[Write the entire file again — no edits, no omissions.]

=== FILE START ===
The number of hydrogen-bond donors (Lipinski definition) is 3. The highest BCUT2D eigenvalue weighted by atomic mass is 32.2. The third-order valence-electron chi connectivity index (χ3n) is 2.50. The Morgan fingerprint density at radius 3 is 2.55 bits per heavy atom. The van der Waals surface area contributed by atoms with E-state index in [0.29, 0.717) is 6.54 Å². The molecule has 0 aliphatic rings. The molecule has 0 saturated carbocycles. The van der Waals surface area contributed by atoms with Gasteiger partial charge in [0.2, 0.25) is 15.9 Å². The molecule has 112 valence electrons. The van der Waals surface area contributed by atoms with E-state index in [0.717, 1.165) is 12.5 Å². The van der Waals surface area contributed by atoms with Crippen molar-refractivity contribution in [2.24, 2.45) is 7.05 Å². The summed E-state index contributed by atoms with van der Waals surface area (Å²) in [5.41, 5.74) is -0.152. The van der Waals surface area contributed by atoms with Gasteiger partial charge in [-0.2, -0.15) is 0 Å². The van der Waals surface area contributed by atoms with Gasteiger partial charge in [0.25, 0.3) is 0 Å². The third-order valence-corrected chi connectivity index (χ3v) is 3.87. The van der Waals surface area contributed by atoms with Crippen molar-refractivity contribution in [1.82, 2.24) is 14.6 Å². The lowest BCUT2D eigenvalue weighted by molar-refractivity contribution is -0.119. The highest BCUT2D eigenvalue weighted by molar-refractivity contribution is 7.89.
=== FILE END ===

The number of hydrogen-bond donors (Lipinski definition) is 3. The highest BCUT2D eigenvalue weighted by atomic mass is 32.2. The third-order valence-electron chi connectivity index (χ3n) is 2.50. The Morgan fingerprint density at radius 3 is 2.55 bits per heavy atom. The van der Waals surface area contributed by atoms with E-state index in [0.29, 0.717) is 6.54 Å². The molecule has 0 aliphatic rings. The molecule has 0 saturated carbocycles. The van der Waals surface area contributed by atoms with Gasteiger partial charge in [0.2, 0.25) is 15.9 Å². The molecule has 112 valence electrons. The van der Waals surface area contributed by atoms with E-state index in [0.717, 1.165) is 12.5 Å². The van der Waals surface area contributed by atoms with Crippen molar-refractivity contribution in [2.24, 2.45) is 7.05 Å². The summed E-state index contributed by atoms with van der Waals surface area (Å²) in [5.41, 5.74) is -0.152. The van der Waals surface area contributed by atoms with Gasteiger partial charge in [-0.2, -0.15) is 0 Å². The van der Waals surface area contributed by atoms with Gasteiger partial charge in [0.25, 0.3) is 0 Å². The third-order valence-corrected chi connectivity index (χ3v) is 3.87. The van der Waals surface area contributed by atoms with Crippen molar-refractivity contribution in [1.82, 2.24) is 14.6 Å². The lowest BCUT2D eigenvalue weighted by molar-refractivity contribution is -0.119. The highest BCUT2D eigenvalue weighted by molar-refractivity contribution is 7.89.